“Erasure pop legend Andy Bell ‘turned down sex with alien’ because he’s gay,” screamed the headlines at the turn of the decade. No shit, Sherlock. Well, that’s one way to see in 2020, I thought.
In typically tawdry tabloid language, the “stories” in the Daily Trash went on to say that Bell ‘revealed’ how he was paid a special visit by 1,000 spaceships and “flying angels” one night. But he apparently turned down a randy rendezvous with the space oddities who turned up at his home in Limehouse, east London, but only because he is gay.
“One of the angels asked whether I would like to experience what it would be like to make love to an alien, but I just thought, ‘No’. I just thought I’m not quite ready for it yet, because they are all sexualities, all together, all mixed up, and they’ve got like one tentacle.
“The thing that stopped me from doing it is because I say that I’m gay and their sexual experience is neither gay nor straight, female nor male, it’s all mixed up together. I didn’t want to go with a woman. That’s just how I am.”
The pop parvenu claims he has seen UFOs like “hairy” drones over London before. Whether a press distorted concoction or the product of mind altering substances, it was typical of a group not always known for their sense of cool or media savvy.
Upon closer investigation, the intergalactic invitation was said to have taken place in March 2019, which also happened to the month I conducted an interview with the man who stayed on earth himself: he in his Limehouse lair (“I’m just in the middle of burning the pancakes!”), and me in Havana, though Andy does also share a Magic City condo with his Floridian hubby Stephen Moss, just off Miami’s famed South Beach and where I was headed later that week, though for tax purposes, “I can’t live more than 180 days in America in any three-year cycle, so unless I’m working I try and limit it to November through January here, and I love it.”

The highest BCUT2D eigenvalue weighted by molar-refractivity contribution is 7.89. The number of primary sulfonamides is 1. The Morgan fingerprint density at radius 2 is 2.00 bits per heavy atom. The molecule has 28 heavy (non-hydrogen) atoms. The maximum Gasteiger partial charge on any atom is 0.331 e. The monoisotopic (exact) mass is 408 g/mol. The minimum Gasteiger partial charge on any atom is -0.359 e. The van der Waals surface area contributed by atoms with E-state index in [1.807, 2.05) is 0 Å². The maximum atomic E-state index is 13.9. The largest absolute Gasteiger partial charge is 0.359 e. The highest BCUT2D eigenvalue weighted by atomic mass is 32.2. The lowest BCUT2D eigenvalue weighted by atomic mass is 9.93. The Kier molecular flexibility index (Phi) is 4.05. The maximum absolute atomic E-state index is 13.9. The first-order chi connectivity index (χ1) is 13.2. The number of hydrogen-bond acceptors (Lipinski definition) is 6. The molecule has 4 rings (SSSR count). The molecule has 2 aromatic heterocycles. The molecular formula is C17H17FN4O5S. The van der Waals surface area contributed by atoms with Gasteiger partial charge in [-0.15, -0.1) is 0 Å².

Talking of American icons, I was fortunate enough to be invited to be the only print journalist that accepted the invitation to cover Blondie’s first concerts in the Cuban capital (billed as a ‘cultural exchange’ to get around travel restrictions reimposed by the orange ogre). So being an even bigger fan of the band than you or I, the ebullient frontman whooped with delight when I told him what I was doing, and shrieked with delight when I passed on a message from Debbie Harry that she sends her love and hopes she’ll see him soon: “Wow! Oh my God! I love her so much!”
I think we had an idea.
One of the more refreshing, or, depending on your point of view, frustrating aspects of the phone chat was how little we discussed Erasure and musical partner Vince Clarke. After all, the band that gave him his fame and fortune have enjoyed impressive longevity, with 24 consecutive UK Top 40 hits between 1986 and 2007 alone, such as giddy pop confections Sometimes, Stop and A Little Respect, and, while we’re at it, my personal favourites Drama!, Breath Of Life, Am I Right?, and Stay With Me.
With four No.1 albums and a smattering of side projects, their elliptical path became ever wider, and yet to many they will be best remembered for the music-hall dragfest of their Abba-esque EP, with its quartet of covers of Take A Chance On Me et al. I freely admit it was the first Erasure item I purchased, though I thought it best not to tell Andy it was a Polish bootleg cassette, bought from a market stall in Warsaw for the equivalent of about 20 pence.
As you would expect, Andy Bell is a thoroughly engaging and disarmingly down to earth interviewee. A voracious consumer of popular culture who can enthuse about the most random, run of the mill subjects; even the likes of EastEnders and being homesick for sausage rolls when he’s away. As with his music, he proudly wears his heart on his sleeve in everything he does and says.
Other than Blondie and Brexit Britain (“It’s amazing how it even functions”), our communique covered a whole host of topics from long-distance relationships to being neighbours with Ian McKellen, David Bowie, George Michael, and lending his distinctive timbre to Torsten In Queereteria, the latest in a series of theatrical collaborations with the playwright Barney Ashton (“I’m the storyteller, really”).
The album features a team-up with New Wave warbler Hazel O’Connor and, at one point, cheekily parodies “She doesn’t have the range,” the infamous battle of the Bond belters when Shirley Bassey mocked Tina Turner’s GoldenEye in an often hilarious BBC documentary that would spawn a Rock Profile sketch and viral internet meme.
Talking of delectable divas, thanks to Andy being an admirer of those indisputable gay icons Dusty Springfield and Liza Minnelli I managed to slip in a few questions about that other synth pop duo Erasure often are so often tediously compared to, the Pet Shop Boys (“We were rivals, yeah. It was kind of that frisson.). As they say, watch this space.